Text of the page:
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Mississippi Facing Small Government’s Big Bill


Members of the Public Employees’ Retirement System board mull a series of hard choices to keep PERS alive over the next few decades.

A $365 million bag of pain is about to hit the Mississippi legislature next January, and our own bad policy keeps filling new bags. The Public Employees’ Retirement System board is considering a host of ugly fixes for the state’s ailing retirement fund this week, including the $365 million budget request. But few people are talking about the self-inflicted nature of the crisis.


The board was not pleased with its list of options at the Aug. 24 meeting and anxiety manifested early. Board member George Dale was particularly dubious of asking the legislature for such a large cash infusion.


“That $365 million request—how will that be received?” he asked board legislative liaison John Read.


“Oh, it’s gonna be received the exact same way in three years when they get another 5% request (from us),” Read answered.


Dale pointed out other states who have refused to shore up retirement fund deficits hurt “their bond rate and cost them more than it would have cost had they kept their pension plan solvent.”


State Treasurer David McRae, also a board member, warned that PERS could become “the albatross to our (state’s) credit rating.”

Bickering briefly ensued when board member Randy McCoy accused the legislature of imposing “unfunded mandates” upon PERS when it voted to implement benefit increases between July 1, 1999 and July 1, 2002 for members and retirees. Legislators, he said, “passed this thing and didn’t pay for it.”


Read, who was then a legislator, told McCoy “not one word came from this side of the street saying it was going to be bad.”


“ …The legislature did not stand and say, ‘by God, we’re gonna make ya’ll do this,’” Read said, and he warned many legislators will view the $365 million bailout as a demand for non-PERS members to fund somebody else’s retirement, without personal benefit.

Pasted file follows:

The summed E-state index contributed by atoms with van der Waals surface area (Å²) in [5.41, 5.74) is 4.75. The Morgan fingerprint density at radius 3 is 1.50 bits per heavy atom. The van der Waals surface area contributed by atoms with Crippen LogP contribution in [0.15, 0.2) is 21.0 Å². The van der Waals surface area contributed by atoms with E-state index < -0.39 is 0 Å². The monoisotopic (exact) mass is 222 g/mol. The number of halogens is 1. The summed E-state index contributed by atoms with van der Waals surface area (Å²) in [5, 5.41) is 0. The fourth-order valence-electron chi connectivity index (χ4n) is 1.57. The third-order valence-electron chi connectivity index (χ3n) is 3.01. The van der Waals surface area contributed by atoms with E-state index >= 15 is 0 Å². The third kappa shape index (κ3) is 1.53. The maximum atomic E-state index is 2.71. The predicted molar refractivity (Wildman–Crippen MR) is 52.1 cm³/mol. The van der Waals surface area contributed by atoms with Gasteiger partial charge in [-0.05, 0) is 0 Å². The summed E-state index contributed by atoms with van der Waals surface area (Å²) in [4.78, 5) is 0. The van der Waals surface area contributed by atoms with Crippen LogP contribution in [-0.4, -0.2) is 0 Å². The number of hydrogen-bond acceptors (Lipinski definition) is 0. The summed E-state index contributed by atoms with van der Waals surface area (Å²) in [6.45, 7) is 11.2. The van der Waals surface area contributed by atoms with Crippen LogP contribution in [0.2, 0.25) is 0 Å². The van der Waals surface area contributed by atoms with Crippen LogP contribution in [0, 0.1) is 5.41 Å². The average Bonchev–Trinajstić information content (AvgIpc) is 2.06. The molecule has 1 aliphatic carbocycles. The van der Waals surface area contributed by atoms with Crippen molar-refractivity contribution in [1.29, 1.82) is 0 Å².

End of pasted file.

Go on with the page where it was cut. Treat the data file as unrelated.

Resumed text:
A second proposed fix involves the creation of a new Tier 5 designation for state, county, and city employees that removes a mandatory Cost-of-Living Adjustment (COLA) increase to new members.


McCoy said the new tier essentially reduces new hires to second-class status. “… [T]hey’ve got a reduced benefit. And some might argue they got no benefit,” he warned.


Public Employees’ Retirement System Executive Director Ray Higgins downplayed the Tier 5 designation as merely “the possibility of a COLA, as opposed to a guaranteed COLA,” and he reminded the board it would only apply to new and future employees.


But PERS employers will still face the possibility of an increased contribution rate of 2%, with more increases likely. A 2% contribution hike may not sound like much but Hattiesburg Mayor Toby Barker said his city will need to find nearly $3 million to fund its employees, which could lead to tax hikes or service cuts.


Dale predicted the increase was going to “give heartburn” to many cities and counties, while board member Kimberly Hanna predicted the combination of contribution hikes and COLA cuts could complicate the hunt for first responders and other vital employees who are already difficult to recruit.


McCoy said the double whammy could even open a calamitous “Pandora’s Box” by pushing PERS participants to invest their retirement elsewhere and further hollow out the weakened fund.


History of the Hole


The fight would not be so sour without the haunt of bad old decisions. The retirement system does not normally request legislative infusions, but instead depends on contributions from members, employers, and investment earnings. However, the stock market isn’t likely to buck trends and deliver a windfall over the next five years, so the money will probably have to come from ballooning employer/employee monthly contributions, legislative appropriations, or both. Either way, Mississippi now faces the prospect of a choice between a whopping payout from all state residents who don’t benefit from PERS or an even bigger hike on a shrinking pool of public employees who aren’t known for their big, generous paychecks.


It will be a punishing fight over the next 10 years, and Rep. Omeria Scott, D-Laurel, says Mississippi can blame it on conservative leaders’ crusade for small government.


“It’s rich for them to be talking about their retirement system. You know why it’s in bad shape? Privatization,” Scott told BGX. “Cities have privatized. The state has privatized. These leaders are bragging about all the jobs they’ve eliminated. Well, what did you expect to happen when you eliminated 10,000 people paying into PERS?”